Sunday, September 11, 2016

N.Y. Giants: It's Why We Run The Ball

From the desk of:  DO IT FOR THE DUKE

On Running Like Giants..

New York Football Giants:  Without a quality offensive line and effective running game, Eli Manning and OBJ will simply continue throwing into the wind.

The Giants woeful running game is a product of poor drafting.  That's on Jerry Reese.

Specifically, the Giants offensive line is not a weakness.  It is a liability.  Sunday withstanding, their run blocking is obviously very poor, and their pass protection is not much better.  The latter inevitably increases the chances of Eli Manning getting hurt.

It has been in full decline since Shaun O'Hara's retirement.  After which, Jerry Reese paid this unit little more than reactive attention.  The ramifications of his neglect are now coming to pass.

I find last year's three and four-man running back by committee infuriating, and feel Shane Vereen has been similarly misused.  Regardless, Rashad Jennings or whomever still need somewhere to run.

The Giants ranked 6th in the NFL last year in total points 6th in points per game, and ranked 8th in yards per game.  On the ground, however, they ranked 16th in overall rushing yards, and only 19th with (an improved) 100.6 rushing yards per game.

But what good is all that aerial yardage and all those points, if you have no running game to help control the clock and keep opposing offenses off the field?

The season opener in Dallas experienced five lead changes.  In other words, ball control and first downs matter.

Clinging to a precarious 20-19 lead, they Giants tried imposing the run with Rashad Jennings late in the 4th quarter until they ran into a 3rd and 12  situation at the two minute warning.  They handed off to Rashad Jennings again who came up one yard shy of a first down.  Not a bad effort.

But faced with a 4th and one with 1:12 left in the game, the Giants were forced to punt.

Rashad Jennings and Shane Vereen were the only members of the backfield to touch the ball Sunday.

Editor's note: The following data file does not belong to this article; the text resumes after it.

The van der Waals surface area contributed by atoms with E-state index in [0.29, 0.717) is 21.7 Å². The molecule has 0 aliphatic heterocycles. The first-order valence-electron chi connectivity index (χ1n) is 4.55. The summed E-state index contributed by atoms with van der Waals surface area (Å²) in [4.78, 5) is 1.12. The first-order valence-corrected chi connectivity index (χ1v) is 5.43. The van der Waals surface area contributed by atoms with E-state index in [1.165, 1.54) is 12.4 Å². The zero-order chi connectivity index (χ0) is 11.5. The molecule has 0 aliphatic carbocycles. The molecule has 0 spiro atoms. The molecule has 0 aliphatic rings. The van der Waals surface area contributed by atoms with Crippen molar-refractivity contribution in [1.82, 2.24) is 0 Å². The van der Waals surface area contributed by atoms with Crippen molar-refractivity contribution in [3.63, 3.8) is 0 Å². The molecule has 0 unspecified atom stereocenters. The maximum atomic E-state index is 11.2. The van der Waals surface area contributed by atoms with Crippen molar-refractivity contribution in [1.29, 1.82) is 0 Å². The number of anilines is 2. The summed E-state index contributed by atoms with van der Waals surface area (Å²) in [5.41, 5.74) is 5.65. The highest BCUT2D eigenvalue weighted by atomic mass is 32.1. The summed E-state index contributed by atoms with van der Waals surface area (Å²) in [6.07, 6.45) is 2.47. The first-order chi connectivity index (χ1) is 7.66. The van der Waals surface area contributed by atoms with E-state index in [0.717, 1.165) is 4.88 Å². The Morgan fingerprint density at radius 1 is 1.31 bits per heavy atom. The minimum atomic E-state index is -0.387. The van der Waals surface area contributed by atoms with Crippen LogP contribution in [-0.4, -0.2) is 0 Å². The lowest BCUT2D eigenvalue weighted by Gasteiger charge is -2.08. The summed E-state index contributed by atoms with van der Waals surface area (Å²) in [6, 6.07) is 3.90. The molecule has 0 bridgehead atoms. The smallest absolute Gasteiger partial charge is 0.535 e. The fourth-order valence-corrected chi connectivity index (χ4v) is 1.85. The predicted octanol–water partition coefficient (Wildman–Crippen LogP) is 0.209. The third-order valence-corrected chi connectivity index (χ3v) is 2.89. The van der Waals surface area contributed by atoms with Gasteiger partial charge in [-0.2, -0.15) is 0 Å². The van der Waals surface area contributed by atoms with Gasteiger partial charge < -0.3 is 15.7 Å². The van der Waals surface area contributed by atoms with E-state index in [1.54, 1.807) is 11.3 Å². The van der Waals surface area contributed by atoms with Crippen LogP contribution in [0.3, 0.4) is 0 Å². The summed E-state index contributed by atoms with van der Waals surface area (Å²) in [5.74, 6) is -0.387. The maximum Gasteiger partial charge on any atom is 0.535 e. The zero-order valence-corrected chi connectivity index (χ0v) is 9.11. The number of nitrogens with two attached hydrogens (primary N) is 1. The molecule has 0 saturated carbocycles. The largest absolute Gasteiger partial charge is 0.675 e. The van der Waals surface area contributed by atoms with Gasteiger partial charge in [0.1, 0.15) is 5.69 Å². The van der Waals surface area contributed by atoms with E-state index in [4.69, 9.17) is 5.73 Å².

That's a good sign.

They combined on 24 rushes for 113 yards (4.7 average).  That's a good start.



Run to daylight!

Run like Giants ... like Joe Morris, Otis Anderson, Dave Meggett once did behind superior offensive linemen anchored by center Bart Oates.

Run to daylight and find glory ... as the Giants of 1986 did in Super Bowl XXI, when they ran 35 times for 136 yards and two touchdowns.  As was necessary to control the ball for 34:39 and keep a frustrated John Elway relegated to the sidelines.

Run to daylight and find glory ... as the Giants of 1990 did in Super Bowl XXV, when they ran 33 times for 172 yards and a touchdown.  As was required to maintain control of the ball for an incredible 40:33 and keep Jim Kelly and Buffalo's high powered offense mired on the sidelines.

Run like Giants again ... like Tiki Barber, Brandon Jacobs, Ahmad Bradshaw did behind a record setting offensive line in their own right, anchored by center Shaun O'Hara.

Run to daylight and find glory ... as the Giants of 2007 did in Super Bowl XLII, when Coach Gilbride elected to run 26 times for 91 yards (4.0 avg.) in order to both maintain possession for 30:27 and balance Eli Manning's 34 pass attempts.

Find glory ... as they did again in 2011, when the Giants controlled the ball for an impressive 37:05, rushing 28 times for 114 yards (4.2 avg.) and a touchdown.

In each instance, a strong running game played an instrumental role in keeping Tom Brady and the New England Patriots offense off the field.

The list of opponents is impressive.  The Giants turned back best-of-the-best en route to becoming Super Bowl Champions.
  • Joe Montana and the San Francisco 49ers
  • John Elway and the Denver Broncos
  • Bret Favre and Aaron Rogers, Green Bay Packers
  • Tom Brady and the New England Patriots

None of the aforementioned teams necessarily ran offenses predicated on the run, where the Giants could, and did.

So, my question is this ... if smash mouth (to varying degrees) was good enough for defeating teams more generally associated with running West Coast style offenses, then why on earth are the Giants trying to adopt a West Coast style offense?

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